Thesis Committee Member(s)
Regis College Senior Honors Program
Thesis - Open Access
Number of Pages
Generally, we humans believe human life is superior to all other animal life. Humans are the most intelligent, most capable, most feeling, and thus most valuable creatures on the planet, and thus they are distinct from all other animal species. This concept is pervasive in western philosophy, laws, religions, uses of language, and general society. Yet in the 1979 movie Alien, we see a human risk her life to save a cat, going against both the instinct to survive and the implications of the human/animal distinction. The idea that human life always holds precedence over other animal life is largely based in false assumptions and pretenses, pretenses which cannot hold up in light of many non-human animal abilities, and the fact of animal evolution. Yes, there is worth to be seen in the animal kingdom, but worth based not in simplistic species-based distinctions, but in a spectrum of animal ability and degrees of personhood - and humans, as highly intelligent, capable, and feeling animals, are indeed morally obligated to some non-human animals, as Ripley was obligated to Jones.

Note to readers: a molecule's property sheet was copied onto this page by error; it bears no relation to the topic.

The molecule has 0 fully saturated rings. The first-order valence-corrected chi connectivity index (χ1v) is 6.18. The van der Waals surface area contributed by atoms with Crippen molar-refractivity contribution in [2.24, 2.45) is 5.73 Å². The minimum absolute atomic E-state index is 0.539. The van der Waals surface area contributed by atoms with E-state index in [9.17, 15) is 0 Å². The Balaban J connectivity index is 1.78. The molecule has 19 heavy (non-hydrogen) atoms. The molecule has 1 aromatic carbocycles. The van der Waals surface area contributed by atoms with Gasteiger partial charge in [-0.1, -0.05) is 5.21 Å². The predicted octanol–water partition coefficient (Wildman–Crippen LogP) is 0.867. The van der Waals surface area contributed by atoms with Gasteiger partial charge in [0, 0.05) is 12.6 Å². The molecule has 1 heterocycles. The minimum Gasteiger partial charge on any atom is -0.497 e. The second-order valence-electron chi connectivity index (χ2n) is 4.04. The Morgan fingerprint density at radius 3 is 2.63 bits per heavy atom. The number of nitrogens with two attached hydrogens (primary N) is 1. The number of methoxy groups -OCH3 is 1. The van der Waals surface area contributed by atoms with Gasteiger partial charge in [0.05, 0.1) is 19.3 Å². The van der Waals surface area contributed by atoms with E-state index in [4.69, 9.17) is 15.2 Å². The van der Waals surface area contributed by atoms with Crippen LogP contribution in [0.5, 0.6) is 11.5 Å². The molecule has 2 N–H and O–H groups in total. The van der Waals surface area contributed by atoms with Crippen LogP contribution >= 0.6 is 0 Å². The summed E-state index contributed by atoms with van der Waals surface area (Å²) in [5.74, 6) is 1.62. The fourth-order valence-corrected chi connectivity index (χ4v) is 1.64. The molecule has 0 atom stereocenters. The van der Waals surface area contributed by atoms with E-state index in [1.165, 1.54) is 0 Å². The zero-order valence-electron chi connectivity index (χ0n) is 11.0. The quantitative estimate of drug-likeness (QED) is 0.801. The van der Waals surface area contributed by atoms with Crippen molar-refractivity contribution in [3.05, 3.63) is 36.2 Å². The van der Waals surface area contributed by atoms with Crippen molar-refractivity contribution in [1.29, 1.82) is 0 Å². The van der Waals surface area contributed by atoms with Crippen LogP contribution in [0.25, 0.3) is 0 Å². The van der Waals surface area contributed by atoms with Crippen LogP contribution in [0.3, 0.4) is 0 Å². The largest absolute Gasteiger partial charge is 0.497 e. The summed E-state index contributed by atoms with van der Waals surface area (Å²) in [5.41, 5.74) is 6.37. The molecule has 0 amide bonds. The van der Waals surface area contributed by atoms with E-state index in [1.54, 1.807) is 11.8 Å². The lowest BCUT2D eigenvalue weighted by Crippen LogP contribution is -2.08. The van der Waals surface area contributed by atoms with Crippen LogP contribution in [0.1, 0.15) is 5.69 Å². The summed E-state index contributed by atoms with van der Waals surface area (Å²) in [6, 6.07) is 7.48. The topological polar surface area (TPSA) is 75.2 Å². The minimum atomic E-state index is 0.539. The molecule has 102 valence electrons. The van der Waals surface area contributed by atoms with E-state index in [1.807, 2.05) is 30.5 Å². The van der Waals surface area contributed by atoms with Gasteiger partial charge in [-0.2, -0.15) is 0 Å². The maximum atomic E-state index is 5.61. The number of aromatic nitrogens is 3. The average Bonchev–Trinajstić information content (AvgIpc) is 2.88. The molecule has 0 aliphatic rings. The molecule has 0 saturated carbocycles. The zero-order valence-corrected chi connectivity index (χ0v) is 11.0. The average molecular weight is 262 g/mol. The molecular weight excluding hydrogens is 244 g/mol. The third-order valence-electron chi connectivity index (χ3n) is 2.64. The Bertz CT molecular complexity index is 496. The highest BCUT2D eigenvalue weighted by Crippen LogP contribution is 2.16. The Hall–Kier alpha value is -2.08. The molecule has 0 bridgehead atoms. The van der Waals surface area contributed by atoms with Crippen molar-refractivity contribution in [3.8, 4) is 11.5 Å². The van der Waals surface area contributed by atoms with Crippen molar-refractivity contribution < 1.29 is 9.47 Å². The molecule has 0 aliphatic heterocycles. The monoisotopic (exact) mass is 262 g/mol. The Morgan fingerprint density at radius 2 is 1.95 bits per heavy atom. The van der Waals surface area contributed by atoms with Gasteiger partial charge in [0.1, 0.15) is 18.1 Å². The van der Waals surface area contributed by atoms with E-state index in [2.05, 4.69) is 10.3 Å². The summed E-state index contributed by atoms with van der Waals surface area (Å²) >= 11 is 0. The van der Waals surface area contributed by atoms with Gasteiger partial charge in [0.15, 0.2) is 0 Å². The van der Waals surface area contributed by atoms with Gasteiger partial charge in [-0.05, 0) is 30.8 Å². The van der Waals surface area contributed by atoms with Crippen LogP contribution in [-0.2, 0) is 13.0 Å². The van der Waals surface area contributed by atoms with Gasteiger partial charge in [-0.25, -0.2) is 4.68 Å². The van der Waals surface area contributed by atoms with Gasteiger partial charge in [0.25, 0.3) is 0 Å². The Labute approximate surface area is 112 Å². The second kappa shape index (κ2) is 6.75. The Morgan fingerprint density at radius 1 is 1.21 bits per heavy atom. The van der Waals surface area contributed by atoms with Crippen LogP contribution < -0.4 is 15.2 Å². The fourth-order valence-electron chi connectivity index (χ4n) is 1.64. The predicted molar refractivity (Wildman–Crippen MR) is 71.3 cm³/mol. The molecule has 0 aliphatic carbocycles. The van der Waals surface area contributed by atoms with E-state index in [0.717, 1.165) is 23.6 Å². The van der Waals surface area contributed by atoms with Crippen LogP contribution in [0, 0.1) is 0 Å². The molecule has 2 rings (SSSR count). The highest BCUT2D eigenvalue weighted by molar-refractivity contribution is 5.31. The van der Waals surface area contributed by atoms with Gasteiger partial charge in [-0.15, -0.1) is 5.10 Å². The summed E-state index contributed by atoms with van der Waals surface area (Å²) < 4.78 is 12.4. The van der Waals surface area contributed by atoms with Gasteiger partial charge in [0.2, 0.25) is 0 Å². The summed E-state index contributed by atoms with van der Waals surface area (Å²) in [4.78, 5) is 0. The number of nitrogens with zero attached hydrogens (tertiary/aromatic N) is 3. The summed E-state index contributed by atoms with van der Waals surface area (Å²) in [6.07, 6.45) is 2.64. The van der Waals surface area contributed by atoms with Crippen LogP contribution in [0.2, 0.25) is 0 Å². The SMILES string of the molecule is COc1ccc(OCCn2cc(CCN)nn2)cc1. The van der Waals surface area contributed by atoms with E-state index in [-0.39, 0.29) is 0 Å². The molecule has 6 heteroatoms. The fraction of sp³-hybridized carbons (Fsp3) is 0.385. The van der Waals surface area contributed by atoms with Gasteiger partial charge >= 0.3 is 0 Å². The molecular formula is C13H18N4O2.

Date of Award
© Rachael Haun
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Haun, Rachael, "The Rescue of Jones: the False Human/Animal Distinction and Worth in the Animal Kingdom" (2013). All Regis University Theses. 619.